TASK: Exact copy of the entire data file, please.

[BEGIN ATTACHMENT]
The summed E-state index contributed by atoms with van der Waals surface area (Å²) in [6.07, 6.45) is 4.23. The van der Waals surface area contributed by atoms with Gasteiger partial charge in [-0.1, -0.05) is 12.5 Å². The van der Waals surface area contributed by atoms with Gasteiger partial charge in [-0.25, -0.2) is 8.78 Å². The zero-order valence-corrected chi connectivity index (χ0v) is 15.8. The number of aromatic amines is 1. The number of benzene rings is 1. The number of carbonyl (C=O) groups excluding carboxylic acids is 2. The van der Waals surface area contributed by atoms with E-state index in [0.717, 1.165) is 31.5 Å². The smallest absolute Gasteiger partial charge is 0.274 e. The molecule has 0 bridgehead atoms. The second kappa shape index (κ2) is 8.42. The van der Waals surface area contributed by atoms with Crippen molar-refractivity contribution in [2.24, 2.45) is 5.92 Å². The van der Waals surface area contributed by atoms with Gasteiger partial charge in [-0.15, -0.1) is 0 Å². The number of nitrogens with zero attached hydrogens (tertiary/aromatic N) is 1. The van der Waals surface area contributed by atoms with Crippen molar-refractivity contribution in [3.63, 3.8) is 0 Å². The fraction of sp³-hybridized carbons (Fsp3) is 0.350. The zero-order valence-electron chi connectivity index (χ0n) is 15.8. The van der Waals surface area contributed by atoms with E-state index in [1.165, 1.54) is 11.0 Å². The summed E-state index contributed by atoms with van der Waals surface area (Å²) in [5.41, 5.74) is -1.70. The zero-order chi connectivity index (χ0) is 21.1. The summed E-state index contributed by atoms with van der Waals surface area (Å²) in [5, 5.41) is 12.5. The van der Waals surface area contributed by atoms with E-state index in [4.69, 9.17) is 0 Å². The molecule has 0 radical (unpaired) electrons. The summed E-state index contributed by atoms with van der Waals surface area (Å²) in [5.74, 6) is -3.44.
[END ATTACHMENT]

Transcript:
The summed E-state index contributed by atoms with van der Waals surface area (Å²) in [6.07, 6.45) is 4.23. The van der Waals surface area contributed by atoms with Gasteiger partial charge in [-0.1, -0.05) is 12.5 Å². The van der Waals surface area contributed by atoms with Gasteiger partial charge in [-0.25, -0.2) is 8.78 Å². The zero-order valence-corrected chi connectivity index (χ0v) is 15.8. The number of aromatic amines is 1. The number of benzene rings is 1. The number of carbonyl (C=O) groups excluding carboxylic acids is 2. The van der Waals surface area contributed by atoms with E-state index in [0.717, 1.165) is 31.5 Å². The smallest absolute Gasteiger partial charge is 0.274 e. The molecule has 0 bridgehead atoms. The second kappa shape index (κ2) is 8.42. The van der Waals surface area contributed by atoms with Crippen molar-refractivity contribution in [2.24, 2.45) is 5.92 Å². The van der Waals surface area contributed by atoms with Gasteiger partial charge in [-0.15, -0.1) is 0 Å². The number of nitrogens with zero attached hydrogens (tertiary/aromatic N) is 1. The van der Waals surface area contributed by atoms with Crippen molar-refractivity contribution in [3.63, 3.8) is 0 Å². The fraction of sp³-hybridized carbons (Fsp3) is 0.350. The zero-order valence-electron chi connectivity index (χ0n) is 15.8. The van der Waals surface area contributed by atoms with E-state index in [1.165, 1.54) is 11.0 Å². The summed E-state index contributed by atoms with van der Waals surface area (Å²) in [5.41, 5.74) is -1.70. The zero-order chi connectivity index (χ0) is 21.1. The summed E-state index contributed by atoms with van der Waals surface area (Å²) in [5, 5.41) is 12.5. The van der Waals surface area contributed by atoms with E-state index in [4.69, 9.17) is 0 Å². The molecule has 0 radical (unpaired) electrons. The summed E-state index contributed by atoms with van der Waals surface area (Å²) in [5.74, 6) is -3.44.